It’s a few years in a row London has had a powdering of snow. Each time I’m keen to get out and paint it. Everything is simplified and the white reflects the light back up into the scene. It has also been a chance to refine my choices of tone. Many painters seem to believe that there is a “right” tone, and that any tone can be accurately mixed. In my experience this is just not the case. There are just too many variables, and degrees of subjectivity. Painting a scene from the shade for example will produce a different feeling than painting the same scene standing in the full light, neither will be right or wrong just a different take on the same thing. A photograph may be taken at different exposures but the perfect exposure is a matter of subjective taste, so the spread of acceptable tones making up the image might be quite wide. As painters we therefore have a choice as to what “key” to set our painting in. What is important is the relative relationships between the tones. Below is an example deliberately exaggerated but I hope it shows what I mean.
Above are three variations on the same subject the extremes are too extreme but it should be plain that a perfectly good picture can result from more than one ranges of tone and no particular range is more or less right. In each one the whole range has been compressed one to light the other dark but the internal tones have the same relative relationships as the centre one. There are some paintings by Monet of the Seine that show the same raising and lowering of the key to great effect.
He painted ten or so of this scene in all different moods. In order to exploit this you need to decide from the outset what is to be your darkest dark and your lightest light. Then arrange the rest of the tones to fit it is always tempting to use the full range from light to dark in every painting, but if you resist this and work to a restricted range that suites the subject then I hope you will find interesting results as I have. So that’s the thought for the day over, now some recent efforts. Some can be clicked for a larger view.
This is Galway Harbour in Ireland. I sketched it on site, but the rain prevented me starting to paint and besides I was meant to be doing Christmas
shopping not painting. It is done on “hot pressed” paper which I don’t often use but it is quite good for these complex ship scenes.
Out with the Brass Monkeys again. Here is a picture where I didn’t stop to think about the relative tones before starting and I paid the price in getting an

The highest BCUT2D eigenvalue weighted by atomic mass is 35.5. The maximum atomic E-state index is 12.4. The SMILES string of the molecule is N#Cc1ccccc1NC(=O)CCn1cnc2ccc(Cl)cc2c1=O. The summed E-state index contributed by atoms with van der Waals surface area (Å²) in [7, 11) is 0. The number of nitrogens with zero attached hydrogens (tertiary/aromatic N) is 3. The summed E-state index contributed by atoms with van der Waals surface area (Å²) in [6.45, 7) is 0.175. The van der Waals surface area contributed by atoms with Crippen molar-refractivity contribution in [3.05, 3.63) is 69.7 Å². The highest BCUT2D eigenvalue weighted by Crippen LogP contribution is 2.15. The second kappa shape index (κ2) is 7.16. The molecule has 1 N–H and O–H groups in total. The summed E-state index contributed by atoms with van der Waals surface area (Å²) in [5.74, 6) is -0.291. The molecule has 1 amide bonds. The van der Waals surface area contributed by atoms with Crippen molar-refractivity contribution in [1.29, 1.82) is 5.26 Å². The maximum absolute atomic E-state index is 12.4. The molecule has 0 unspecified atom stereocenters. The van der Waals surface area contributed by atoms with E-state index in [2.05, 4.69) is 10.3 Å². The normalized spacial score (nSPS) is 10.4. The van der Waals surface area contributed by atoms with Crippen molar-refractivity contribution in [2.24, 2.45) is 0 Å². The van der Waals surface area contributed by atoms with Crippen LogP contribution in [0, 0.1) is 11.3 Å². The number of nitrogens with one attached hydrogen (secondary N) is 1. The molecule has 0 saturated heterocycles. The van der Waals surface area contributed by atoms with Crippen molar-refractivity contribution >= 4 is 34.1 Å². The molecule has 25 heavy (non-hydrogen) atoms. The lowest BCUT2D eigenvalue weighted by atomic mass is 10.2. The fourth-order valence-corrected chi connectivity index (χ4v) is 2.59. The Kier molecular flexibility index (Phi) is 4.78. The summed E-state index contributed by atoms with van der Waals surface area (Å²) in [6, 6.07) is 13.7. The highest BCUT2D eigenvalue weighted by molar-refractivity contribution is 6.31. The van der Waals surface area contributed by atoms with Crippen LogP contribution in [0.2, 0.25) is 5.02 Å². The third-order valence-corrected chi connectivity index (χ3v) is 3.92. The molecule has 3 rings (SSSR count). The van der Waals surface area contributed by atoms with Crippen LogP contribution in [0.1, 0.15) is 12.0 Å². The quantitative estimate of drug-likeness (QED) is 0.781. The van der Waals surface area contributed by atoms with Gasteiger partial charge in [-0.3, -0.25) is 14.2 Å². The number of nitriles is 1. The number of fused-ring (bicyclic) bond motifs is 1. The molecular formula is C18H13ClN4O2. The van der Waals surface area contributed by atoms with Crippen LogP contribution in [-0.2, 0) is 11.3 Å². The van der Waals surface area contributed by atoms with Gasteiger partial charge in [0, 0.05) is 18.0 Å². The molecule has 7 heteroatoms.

average painting from a quite good subject. Not a scraper but nearly!
This was painted in about twenty minutes, it had to be fast because the sun was about to come into view and I would have to stop. These are the spice
wharfs where exotic flavours were once offloaded from distant parts. Only a sketch but I was pleased to get this much down so quickly.
Snow at last! Waking up to see a good covering of snow I put my day on hold and set off up to Blackheath. On this one I tried an experiment in that
I put the figures in almost first thing. This was prompted by this couple who I got a snap of as they approached me. I drew them in squinting at the
screen on the back of my camera. It really helped to have them there from the start though, better I think than adding them after. The light was so
constant that I could take my time with this.
I hadn’t intended to do another due to the cold but I couldn’t resist this. I sat on the nice warm bonnet of my car and stood on a bit of polystyrene to keep
the cold at bay. Again I had plenty of time and enjoyed attempting to get the subtle tones in place.
This is another outing with the Brass Monkeys, the light was very flat at first and worryingly the pub I had told the group to meet at was boarded up!
I did my best with this but the light wasn’t very inspiring, I have a feeling it might make a good watercolour. As I was finishing this Mike Richardson
arrived and we decided to go up on to the downs in search of snow.
After driving up a very slippery track this was what we found. Paints were set up pronto and the light improved as we painted. A very easy subject but
the way the snow subtly changes hue and tone make fascinating painting.
I rotated 90 degrees to do my next one looking out over the Medway valley.
Last one of the day, neither of us could resist this wide view of the Medway curving across the valley below.